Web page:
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When Do You Need an Oral Surgeon?

Oral and maxillofacial surgeons perform surgery on the mouth, jaw, and face. They undergo extensive training after dental school, usually a four to six-year residency program in a hospital setting. Their training is the same as plastic surgeons, internal medicine and emergency room doctors, except their focus is on the bones and soft tissues in the facial area, mouth, and jaw. They also learn how to administer IV sedation and general anesthesia safely.

Typical services include:

  1. Impacted wisdom teeth removal
  2. Implant placement, especially if there is a need for bone grafting first
  3. Treating facial trauma
  4. Correcting cleft lips and palates
  5. TMJ surgery when less invasive treatments do not work
  6. Treating severe sleep apnea
  7. Oral cancer treatment

While many dentists can perform simple surgical treatments, they usually refer patients to oral surgeons for complex procedures.

When Would I Need an Oral Surgeon?

Oral surgeons are dental specialists who place dental implants, remove impacted wisdom teeth and treat injuries, including broken jaws. They also treat oral cancers and perform a wide range of other services.

Another advantage for patients is that oral surgeons have advanced training in anesthesia. While some procedures only require local anesthesia that a dentist can offer. Oral surgeons can offer general anesthesia that puts a patient completely under. This is ideal for people who are having extensive surgeries.

Household Tips for Easier Oral Surgery Recovery

Ask your oral surgeon about what your recovery will be like. Having everything ready when you get home will make your recovery easier. If you’ll need an OTC pain reliever, have it ready. If you’ll need ice to reduce swelling, have some in your freezer. Bags of small frozen vegetables, like peas, also make good ice packs. Stock up on yogurts, ice cream, and other soft, nutritious foods you can eat. Instant breakfast drinks are also nutritious.

You’ll also need to avoid any strenuous activity after surgery. Try to get any household chores out of the way ahead of time so you can lie on the couch without guilt. If you have small children, see if they can stay at a friend’s or relative’s home for the night after you have surgery. If you have older kids, keep food in the house they can make for themselves.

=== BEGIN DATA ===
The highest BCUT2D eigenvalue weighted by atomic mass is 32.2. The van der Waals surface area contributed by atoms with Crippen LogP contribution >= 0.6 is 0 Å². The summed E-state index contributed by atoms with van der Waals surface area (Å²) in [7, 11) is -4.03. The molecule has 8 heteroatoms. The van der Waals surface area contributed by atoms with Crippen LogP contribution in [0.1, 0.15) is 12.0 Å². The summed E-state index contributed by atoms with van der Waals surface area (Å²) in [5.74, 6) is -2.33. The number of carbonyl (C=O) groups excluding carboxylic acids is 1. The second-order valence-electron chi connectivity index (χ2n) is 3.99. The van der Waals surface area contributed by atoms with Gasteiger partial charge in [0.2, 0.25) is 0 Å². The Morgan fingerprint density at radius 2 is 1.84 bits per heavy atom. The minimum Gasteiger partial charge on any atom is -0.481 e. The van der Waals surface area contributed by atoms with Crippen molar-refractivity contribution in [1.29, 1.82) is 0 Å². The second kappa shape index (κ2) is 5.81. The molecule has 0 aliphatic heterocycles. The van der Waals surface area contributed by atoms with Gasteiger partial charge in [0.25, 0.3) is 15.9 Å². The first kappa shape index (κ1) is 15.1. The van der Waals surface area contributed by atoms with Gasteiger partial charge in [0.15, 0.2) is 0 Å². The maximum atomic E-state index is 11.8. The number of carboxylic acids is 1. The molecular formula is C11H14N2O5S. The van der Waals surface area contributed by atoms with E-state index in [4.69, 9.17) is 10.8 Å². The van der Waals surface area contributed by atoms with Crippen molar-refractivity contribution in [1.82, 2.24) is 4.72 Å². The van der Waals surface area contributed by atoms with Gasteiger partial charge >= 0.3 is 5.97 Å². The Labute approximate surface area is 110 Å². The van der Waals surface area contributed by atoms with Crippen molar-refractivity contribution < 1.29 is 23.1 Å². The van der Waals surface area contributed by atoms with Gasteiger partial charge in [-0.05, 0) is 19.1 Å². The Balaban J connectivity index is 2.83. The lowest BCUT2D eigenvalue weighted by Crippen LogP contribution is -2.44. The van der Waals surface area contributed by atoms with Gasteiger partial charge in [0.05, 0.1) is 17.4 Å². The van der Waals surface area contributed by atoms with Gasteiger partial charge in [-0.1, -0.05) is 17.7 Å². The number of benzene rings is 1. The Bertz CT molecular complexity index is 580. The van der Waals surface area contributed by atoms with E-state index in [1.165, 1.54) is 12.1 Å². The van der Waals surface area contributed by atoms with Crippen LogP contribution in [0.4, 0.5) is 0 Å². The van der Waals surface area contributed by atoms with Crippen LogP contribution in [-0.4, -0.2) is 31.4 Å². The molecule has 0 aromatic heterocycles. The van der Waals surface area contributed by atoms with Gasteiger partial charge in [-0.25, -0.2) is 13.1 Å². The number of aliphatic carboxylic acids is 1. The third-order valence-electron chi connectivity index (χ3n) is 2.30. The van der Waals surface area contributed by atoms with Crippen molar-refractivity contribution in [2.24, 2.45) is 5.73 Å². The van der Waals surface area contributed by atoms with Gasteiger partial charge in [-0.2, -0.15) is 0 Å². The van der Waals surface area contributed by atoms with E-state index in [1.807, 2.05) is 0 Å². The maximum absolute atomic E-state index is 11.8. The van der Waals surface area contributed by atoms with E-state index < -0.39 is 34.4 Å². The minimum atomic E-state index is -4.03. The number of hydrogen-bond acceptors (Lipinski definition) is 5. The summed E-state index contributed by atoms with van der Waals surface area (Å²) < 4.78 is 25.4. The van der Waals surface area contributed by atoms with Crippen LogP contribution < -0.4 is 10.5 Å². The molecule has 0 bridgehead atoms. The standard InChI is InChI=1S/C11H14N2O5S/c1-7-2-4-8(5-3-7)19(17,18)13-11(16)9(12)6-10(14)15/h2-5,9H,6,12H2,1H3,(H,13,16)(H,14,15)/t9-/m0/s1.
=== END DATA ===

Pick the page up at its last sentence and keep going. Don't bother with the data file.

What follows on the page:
Verify your oral surgeon takes your dental insurance. The office staff can give you an estimate of your out-of-pocket costs. In certain situations, medical insurance may cover a portion of your cost. If you do not have insurance, ask about payment options, so you do not have any surprises.

Can I Drive Home After Oral Surgery?

If you and your oral surgeon feel you’re having a fairly simple procedure, you may opt for a local anesthesia and maybe nitrous oxide (laughing gas), you can drive yourself home. If you opt for IV or oral sedation, you may feel groggy afterward and should arrange a ride home. If you’re getting general anesthesia, it is essential someone else drive you home. You may also want the person to stay with you for at least several hours.

How Can I Get Ready for Oral Surgery?

If you’re having IV sedation or general anesthesia:

  1. Do not eat or drink anything eight hours prior to surgery. Your oral surgeon will have gone over your medications with you, which you may be able to take with a very tiny sip of water.
  2. Do not smoke for 12 hours before surgery and at least 24 hours after surgery.
  3. Brush your teeth before surgery. It could be a few days before you can brush again.
  4. Do not wear contact lenses to your surgery. Your eyes may be closed for hours at a time.
  5. Avoid wearing cosmetics, nail polish or perfume.
  6. Wear comfortable clothing with short sleeves or sleeves you can easily roll up. Don’t wear high heels, flip flops or anything that may be hard to walk in if you feel groggy.
  7. Do not wear jewelry.
  8. Verify your ride is still available.
  9. Get a good night’s sleep before your surgery. A well rested body heals faster.
  10. If you have long hair, tie it back before surgery.
  11.  Tell your oral surgeon if you develop a cold, stomach upset or any other problem before surgery.

What Can I Eat and Do After Oral Surgery?

At first, you can only have soft foods that are room temperature or cool. Take the opportunity to indulge in ice cream and pudding. You should also have nutritious foods, like scrambled eggs or applesauce. Avoid using a straw for several days. You can also have Boost, Ensure or another drink with vitamins and minerals.

Rest for several days and avoid any vigorous activity or heavy lifting. Resting with your head elevated will help stop the bleeding and also help with the swelling. If you have general anesthesia, don’t drive or operate heavy machinery for at least 24 hours. If you have stairs in your home, be careful and avoid them whenever possible. Take your pain medicine and apply ice packs as directed. Use warm salt rinses as directed. Ask your oral surgeon about how much discomfort and swelling is normal. If you experience excessive amounts of either, or develop a high fever, call your oral surgeon’s office immediately.

If you need an oral surgeon in Florida, or your dentist recommended our office, please call us. We’ll be happy to answer your questions and address your concerns.

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